You Don’t Know Squat About Squanto

Squanto
The First Thanksgiving

You know the story they told you in Kindergarten about the  First Thanksgiving? The Pilgrims were thankful they survived their first year in America so they threw a big party. They invited as their guest of honor a helpful Native American named Squanto. He taught them how to grow their crops and they all lived happily ever after. Aside from this, I’m guessing you don’t know squat about Squanto.

This story isn’t a complete a bunch of hooey, but there’s a whole lot they left out.

The Real Story

Squanto was a real person, but that wasn’t his real name. His name was Tisquantum and he was a member of the Pawtuxet tribe that lived in the area for 10,000 years before the white folks arrived.

Typical American white people, the Pilgrims couldn’t pronounce his name correctly and called him Squanto instead. He was a hero for helping them survive the winter, but he was a far more complex and shady guy than they led us to believe in Kindergarten.

Squanto did teach the Pilgrims to tap trees for sap, to plant Indian Corn, and to use fish to fertilize their crops. This, according to Wikipedia, is what he looked like:

squantoteaching

See the hole in the ground where he’s placing the fish? This is the New World’s first recorded life hack. Over half the Pilgrims who landed at Plymouth perished from hunger and disease their first winter. Squanto taught them the life skills they needed to survive.

The Dark Stuff

Squanto first encountered the English in 1614. They kidnapped him and sailed him back to England as a slave. They taught him English so he could serve as an interpreter for future expeditions.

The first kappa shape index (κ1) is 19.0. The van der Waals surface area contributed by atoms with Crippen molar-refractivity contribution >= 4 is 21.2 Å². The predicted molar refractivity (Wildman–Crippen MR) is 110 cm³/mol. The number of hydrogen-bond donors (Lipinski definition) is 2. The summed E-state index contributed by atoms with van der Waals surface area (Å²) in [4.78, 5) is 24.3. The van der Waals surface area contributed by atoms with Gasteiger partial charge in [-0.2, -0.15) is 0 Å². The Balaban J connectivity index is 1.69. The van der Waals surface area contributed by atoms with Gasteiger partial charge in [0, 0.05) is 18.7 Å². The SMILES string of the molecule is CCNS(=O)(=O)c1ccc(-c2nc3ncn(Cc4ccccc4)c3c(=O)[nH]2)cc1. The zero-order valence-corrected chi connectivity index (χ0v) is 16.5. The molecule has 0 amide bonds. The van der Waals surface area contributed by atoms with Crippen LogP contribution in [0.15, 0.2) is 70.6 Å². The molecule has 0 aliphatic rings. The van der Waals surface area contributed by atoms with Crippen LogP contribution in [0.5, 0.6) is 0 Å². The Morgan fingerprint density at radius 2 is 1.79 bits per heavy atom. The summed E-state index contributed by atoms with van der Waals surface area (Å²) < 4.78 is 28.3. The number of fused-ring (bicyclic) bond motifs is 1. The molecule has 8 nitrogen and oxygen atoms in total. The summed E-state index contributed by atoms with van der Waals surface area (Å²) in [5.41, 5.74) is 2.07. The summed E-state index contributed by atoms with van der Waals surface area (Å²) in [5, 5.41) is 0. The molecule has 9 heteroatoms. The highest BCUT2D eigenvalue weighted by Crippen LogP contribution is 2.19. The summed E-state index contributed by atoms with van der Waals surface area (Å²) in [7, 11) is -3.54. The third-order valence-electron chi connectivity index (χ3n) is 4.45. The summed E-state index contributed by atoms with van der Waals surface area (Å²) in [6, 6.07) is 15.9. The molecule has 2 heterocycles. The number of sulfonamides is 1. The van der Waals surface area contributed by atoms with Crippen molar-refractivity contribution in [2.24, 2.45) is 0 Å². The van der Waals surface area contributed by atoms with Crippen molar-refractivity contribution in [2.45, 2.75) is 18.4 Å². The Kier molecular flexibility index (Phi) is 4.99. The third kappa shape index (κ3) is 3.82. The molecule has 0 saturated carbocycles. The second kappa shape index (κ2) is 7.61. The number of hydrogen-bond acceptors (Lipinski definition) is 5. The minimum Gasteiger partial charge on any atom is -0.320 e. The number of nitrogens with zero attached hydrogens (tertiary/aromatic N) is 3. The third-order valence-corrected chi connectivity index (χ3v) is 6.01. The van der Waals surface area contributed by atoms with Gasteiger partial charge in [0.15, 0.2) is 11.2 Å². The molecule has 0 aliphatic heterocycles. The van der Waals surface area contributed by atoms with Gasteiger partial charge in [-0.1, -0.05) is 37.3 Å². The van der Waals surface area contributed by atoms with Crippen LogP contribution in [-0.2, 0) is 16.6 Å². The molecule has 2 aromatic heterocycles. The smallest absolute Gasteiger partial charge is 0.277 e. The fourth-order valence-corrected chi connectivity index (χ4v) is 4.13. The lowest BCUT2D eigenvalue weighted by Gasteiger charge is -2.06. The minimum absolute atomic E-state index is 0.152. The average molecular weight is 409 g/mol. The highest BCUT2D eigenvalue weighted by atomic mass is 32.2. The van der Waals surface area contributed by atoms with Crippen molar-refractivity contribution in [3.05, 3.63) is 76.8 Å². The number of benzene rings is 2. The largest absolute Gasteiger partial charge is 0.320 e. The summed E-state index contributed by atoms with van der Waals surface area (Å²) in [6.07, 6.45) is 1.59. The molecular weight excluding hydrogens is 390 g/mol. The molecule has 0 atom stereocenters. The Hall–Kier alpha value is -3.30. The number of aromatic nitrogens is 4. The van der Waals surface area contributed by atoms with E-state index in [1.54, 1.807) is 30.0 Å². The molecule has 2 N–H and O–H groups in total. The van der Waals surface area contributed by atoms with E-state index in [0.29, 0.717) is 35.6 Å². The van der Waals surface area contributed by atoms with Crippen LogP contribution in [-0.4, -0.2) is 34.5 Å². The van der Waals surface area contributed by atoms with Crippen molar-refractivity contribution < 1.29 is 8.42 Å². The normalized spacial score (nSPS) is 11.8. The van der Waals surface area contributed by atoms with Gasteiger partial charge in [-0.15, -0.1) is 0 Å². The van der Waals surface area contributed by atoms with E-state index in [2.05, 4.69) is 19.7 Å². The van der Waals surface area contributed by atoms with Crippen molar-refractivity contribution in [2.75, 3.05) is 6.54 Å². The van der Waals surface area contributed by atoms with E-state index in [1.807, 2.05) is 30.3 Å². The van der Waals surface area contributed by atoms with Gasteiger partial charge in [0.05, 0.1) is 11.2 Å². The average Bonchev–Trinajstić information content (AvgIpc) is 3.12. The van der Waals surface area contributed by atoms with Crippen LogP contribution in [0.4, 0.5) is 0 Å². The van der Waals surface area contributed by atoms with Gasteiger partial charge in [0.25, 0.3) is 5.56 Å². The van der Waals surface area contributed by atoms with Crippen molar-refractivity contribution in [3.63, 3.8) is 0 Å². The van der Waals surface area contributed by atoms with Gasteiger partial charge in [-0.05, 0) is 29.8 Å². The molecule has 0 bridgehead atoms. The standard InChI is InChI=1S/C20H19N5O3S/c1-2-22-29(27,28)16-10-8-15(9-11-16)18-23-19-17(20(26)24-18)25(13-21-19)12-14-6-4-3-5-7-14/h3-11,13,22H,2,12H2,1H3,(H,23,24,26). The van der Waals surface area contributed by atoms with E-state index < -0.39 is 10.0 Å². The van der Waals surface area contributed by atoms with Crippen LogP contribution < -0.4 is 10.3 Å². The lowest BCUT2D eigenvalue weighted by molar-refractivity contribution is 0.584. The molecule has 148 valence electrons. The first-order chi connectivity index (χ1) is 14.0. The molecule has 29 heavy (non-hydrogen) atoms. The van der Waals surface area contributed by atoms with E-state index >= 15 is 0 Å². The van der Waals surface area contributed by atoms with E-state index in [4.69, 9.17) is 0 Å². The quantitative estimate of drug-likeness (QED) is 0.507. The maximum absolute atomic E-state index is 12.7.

He returned to New England with Captain John Smith (Pocahontas’ boyfriend – no, not Elizabeth Warren, the real Pocahontas) when one of Smith’s men kidnapped him again. This time he was sailed to Spain and sold into slavery. Luckily for him, some Franciscan Friars freed him and taught him to be a good Catholic.

He returned again to the New World, then back to England, then yet again to New England on yet another expedition with John Smith. All told, Squanto crossed the Atlantic six times, and was kidnapped several times by the English and once by his own tribe .

He finally made it home, but found that a plague had wiped out his entire family. Most likely spread by his good friends the Pilgrims. Welcome to America.

Meanwhile, his own people tried to kill him. They thought he was selling them out, or at least playing both sides against each other for his own gain. Miles Standish and the colonists mounted an expedition to rescue him, and he spent the rest of his days in service to them. He died the following year of “Indian Fever” at the age 42. What a life.

Now You Know Squat About Squanto

This amazing man took advantage of the collision of two competing cultures. He was talented and smart. Smart enough to learn the language and become an invaluable interpreter, guide, mediator and America’s first cultural liaison.

So it came to pass that in 1621 the Pilgrims had an abundant harvest and thrived. Feeling magnanimous and thankful, they created our first national holiday, which we all celebrated today.

400 years later we created Black Friday, so the rest of us settlers, feeling magnanimous and thankful, could line up at Walmart and trample each other over cheap DVD players and flat panel TVs.

All thanks to Squanto. He should be so proud…

 

2 thoughts on “You Don’t Know Squat About Squanto”

  1. I chuckle at your ending line. A great reminder to not squander thanks for materialism and a reminder of what others endured so that we can appreciate what we have. Happy Thanksgiving.

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